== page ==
A few years ago, we were on a business trip in Gothenburg Sweden. We were meeting with our Swedish partner agency, which recruited and screened nannies for our former childcare business Au Pair Link.
We were discussing our forecasts for demand and the supply we needed from our Swedish partners. They were concerned our targets were too bold. With a wry grin on my face I suggested that it was “better to shoot for the stars and land among the tree tops, than shoot for the tree tops and never leave the ground.”
We were quickly told that that was a very Anglo Saxon sales approach and that in Sweden it was considered better to “aim for the tree tops and make it there – because then you did what you said you would!”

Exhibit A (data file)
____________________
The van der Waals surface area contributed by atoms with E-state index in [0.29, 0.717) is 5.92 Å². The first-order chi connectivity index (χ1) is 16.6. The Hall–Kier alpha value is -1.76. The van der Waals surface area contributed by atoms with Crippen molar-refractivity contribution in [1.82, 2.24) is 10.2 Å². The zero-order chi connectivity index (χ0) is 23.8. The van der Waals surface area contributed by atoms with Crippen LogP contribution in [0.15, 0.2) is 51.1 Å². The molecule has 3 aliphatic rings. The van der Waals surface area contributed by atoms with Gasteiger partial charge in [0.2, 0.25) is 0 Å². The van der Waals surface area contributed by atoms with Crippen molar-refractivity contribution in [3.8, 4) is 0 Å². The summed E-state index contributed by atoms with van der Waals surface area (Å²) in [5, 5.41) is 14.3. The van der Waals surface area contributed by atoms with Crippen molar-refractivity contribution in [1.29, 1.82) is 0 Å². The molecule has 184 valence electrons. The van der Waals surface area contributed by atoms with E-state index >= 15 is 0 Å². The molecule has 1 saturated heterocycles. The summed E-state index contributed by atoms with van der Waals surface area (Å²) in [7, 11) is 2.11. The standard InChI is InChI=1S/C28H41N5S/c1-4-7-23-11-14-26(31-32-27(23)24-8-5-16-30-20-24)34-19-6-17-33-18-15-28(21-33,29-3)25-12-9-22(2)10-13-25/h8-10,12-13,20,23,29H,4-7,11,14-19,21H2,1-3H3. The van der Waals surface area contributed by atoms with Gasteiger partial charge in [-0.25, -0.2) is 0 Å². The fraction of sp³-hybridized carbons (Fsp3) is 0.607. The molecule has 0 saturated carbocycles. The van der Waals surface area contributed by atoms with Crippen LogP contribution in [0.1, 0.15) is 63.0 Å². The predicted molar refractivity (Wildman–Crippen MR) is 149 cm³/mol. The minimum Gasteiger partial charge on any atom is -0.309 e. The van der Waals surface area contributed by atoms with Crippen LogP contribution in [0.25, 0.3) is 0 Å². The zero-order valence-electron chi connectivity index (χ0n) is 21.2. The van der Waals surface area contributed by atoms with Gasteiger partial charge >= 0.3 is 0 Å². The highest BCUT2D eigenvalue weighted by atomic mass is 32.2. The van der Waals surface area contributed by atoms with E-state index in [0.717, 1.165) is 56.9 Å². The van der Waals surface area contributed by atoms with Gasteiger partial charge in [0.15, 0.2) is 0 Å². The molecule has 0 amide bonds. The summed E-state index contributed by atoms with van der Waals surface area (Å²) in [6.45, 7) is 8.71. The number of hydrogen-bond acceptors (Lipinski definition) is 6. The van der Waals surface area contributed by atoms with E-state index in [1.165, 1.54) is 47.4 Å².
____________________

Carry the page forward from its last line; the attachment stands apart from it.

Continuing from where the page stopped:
I’m a believer in setting BIG goals. Aiming big – drives us to think laterally about how we can step change momentum rather than only achieve incremental growth. In short, you need to innovate to achieve big goals.
But, I can still appreciate where my conservative Swedish friends were coming from. At the end of the day you still need to deliver on your promises – to staff, suppliers, shareholders etc. The lesson here is don’t set big goals to reach the stars, unless you have plans to build a rocket ship (or a whooping great slingshot). Having big goals is admirable, but without any significant tactical plans in place to achieve your goals they can appear to be big empty goals.
So, I’d encourage you all to continue to think big and set audacious goals. Then sit down and work out how you can make those big hairy goals a reality. You may stumble across a different way of doing things, realise that you current modus operandi won’t ever get you to where you want to go or you might just revise that big goal of yours to become something more achievable.
But remember, just because you are setting SMART goals (Specific, Measureable, Achievable, Realistic and Time-framed) doesn’t mean you should think small.